Karma is a the effect of one’s past actions.

As a result, he says, "the family of the mentally ill takes them to shamans and prays for the devil to be expelled so that karma is erased and sins are forgiven."

As the individuals suffering from mental disorders are not cured, the priest says, "the family permits them to be homeless on the streets (a psychotic tramp) or to be locked up in the house or a  (outdoor) garden cottage."

According to Father Saur, such community  solution leads to social discrimination.

Therefore, KKI volunteers stress the mental disorders are to be treated by health professionals. But in the absence of adequate government infrastructure to treat mental disorders, KKI volunteers started to advocate for the rights of people with mental disorders.
KKI volunteers. (Photo: Supplied)

Therefore, KKI volunteers stress the mental disorders are to be treated by health professionals. But in the absence of adequate government infrastructure to treat mental disorders, KKI volunteers started to advocate for the rights of people with mental disorders.

As has been the case in Ende Regency, one of the regencies in Indonesia since 2017, the struggle has been successful.

The government has begun training doctors and nurses in mental health and providing medication to people suffering from mental disorders.

Even Father Saur and  KKI volunteers successfully advocated for the rights of people with mental disorders before the Republic of Indonesia's Ministry of Health and Ministry of Social Affairs.

The officials traveled to Flores Island to conduct mental health training and engage in various discussions about mental health issues.

KKI volunteers also empower people who have begun to recover from mental illnesses.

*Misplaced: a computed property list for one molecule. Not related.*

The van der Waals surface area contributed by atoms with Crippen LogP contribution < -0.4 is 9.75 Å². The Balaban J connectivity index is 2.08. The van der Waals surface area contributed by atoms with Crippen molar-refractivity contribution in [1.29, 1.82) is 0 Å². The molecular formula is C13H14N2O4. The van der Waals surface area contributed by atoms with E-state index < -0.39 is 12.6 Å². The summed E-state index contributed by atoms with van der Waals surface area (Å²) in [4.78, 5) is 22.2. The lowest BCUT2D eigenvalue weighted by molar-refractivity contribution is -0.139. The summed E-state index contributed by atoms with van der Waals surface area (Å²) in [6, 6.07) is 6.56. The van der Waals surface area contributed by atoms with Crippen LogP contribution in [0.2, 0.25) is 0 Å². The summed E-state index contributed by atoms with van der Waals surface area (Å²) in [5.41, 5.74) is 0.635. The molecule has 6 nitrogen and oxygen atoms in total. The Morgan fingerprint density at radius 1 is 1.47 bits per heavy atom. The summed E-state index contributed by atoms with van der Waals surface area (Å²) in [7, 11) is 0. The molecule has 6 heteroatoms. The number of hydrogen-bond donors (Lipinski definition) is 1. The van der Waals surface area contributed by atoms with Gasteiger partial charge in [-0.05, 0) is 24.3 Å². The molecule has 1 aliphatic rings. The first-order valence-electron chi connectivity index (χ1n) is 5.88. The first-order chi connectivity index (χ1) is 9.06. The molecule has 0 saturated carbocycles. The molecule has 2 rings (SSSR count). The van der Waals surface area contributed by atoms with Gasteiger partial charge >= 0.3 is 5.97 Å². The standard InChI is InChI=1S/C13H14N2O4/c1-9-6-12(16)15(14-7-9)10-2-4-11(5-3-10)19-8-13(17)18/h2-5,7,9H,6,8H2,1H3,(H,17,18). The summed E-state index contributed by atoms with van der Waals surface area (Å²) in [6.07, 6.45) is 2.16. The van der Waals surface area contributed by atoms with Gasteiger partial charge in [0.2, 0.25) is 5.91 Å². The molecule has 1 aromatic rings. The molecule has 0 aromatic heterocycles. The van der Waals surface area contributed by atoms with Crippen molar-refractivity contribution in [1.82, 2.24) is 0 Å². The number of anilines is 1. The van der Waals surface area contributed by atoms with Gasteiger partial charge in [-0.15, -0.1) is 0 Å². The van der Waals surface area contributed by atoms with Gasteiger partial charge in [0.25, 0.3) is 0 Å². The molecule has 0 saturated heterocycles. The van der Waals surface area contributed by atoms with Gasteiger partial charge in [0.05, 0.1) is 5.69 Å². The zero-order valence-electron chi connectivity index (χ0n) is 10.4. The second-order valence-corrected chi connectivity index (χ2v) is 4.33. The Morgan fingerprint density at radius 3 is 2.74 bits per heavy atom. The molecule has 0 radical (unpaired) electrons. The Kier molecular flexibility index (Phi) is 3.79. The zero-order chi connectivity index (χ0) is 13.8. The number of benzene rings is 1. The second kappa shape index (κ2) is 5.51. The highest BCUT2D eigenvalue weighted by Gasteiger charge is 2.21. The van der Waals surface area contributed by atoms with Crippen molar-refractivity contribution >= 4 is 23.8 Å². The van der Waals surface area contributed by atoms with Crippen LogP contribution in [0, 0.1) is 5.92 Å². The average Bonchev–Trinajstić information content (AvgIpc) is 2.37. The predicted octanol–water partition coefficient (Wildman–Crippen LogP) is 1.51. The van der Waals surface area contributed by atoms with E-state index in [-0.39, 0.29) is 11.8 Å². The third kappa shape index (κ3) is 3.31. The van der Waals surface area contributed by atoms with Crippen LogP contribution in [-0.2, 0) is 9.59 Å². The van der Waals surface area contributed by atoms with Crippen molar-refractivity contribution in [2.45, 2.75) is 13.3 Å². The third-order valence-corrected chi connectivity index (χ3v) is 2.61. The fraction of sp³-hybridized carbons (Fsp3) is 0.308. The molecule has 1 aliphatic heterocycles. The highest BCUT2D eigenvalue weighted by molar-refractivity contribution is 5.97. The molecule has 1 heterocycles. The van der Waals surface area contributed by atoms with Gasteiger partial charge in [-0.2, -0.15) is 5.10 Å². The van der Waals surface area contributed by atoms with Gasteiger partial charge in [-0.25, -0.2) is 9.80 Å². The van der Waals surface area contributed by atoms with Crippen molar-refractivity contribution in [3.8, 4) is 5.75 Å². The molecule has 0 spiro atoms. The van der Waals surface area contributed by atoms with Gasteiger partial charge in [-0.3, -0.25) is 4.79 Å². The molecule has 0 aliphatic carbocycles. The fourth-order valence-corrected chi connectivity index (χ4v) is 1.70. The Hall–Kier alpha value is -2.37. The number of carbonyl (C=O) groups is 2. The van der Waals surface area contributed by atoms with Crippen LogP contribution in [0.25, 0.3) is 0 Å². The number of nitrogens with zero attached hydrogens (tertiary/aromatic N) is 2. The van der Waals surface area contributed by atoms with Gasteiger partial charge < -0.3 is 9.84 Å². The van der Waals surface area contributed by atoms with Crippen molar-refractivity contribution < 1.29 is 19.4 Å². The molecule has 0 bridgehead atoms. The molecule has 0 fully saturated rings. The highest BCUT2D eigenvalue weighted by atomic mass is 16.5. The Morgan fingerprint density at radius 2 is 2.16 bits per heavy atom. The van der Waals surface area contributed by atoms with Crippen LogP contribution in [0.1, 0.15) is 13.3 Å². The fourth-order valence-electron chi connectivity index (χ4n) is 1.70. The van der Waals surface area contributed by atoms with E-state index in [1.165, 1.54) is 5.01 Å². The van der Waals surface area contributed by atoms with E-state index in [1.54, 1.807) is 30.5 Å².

“The objective is to enable survivors of mental illnesses, psychosocial disabilities, and mental disabilities to engage in productive activities,” the priest says.

KKI volunteers are perpetually on the move. They constantly visit people who have mental illnesses, collect data on new cases or recently reached instances, and provide mental health education in various settings and to a diverse range of members of society.

The priest challenged government, families, communities, and religious institution to view people with mental illnesses as human beings with inherent dignity.

Father Saur promotes a powerful viewpoint: In the eyes of the government, individuals suffering from mental illnesses are citizens whose rights must be respected. In the eyes of society, people with mental illnesses are entitled to protection. In the eyes of the family, individuals with mental illnesses are biological relatives.  And religious institutions should view people with mental illnesses as individuals who need spiritual nourishment.

Mentally challenged people “must be treated, rehabilitated, and allowed to resume their everyday lives as citizens," the priest said.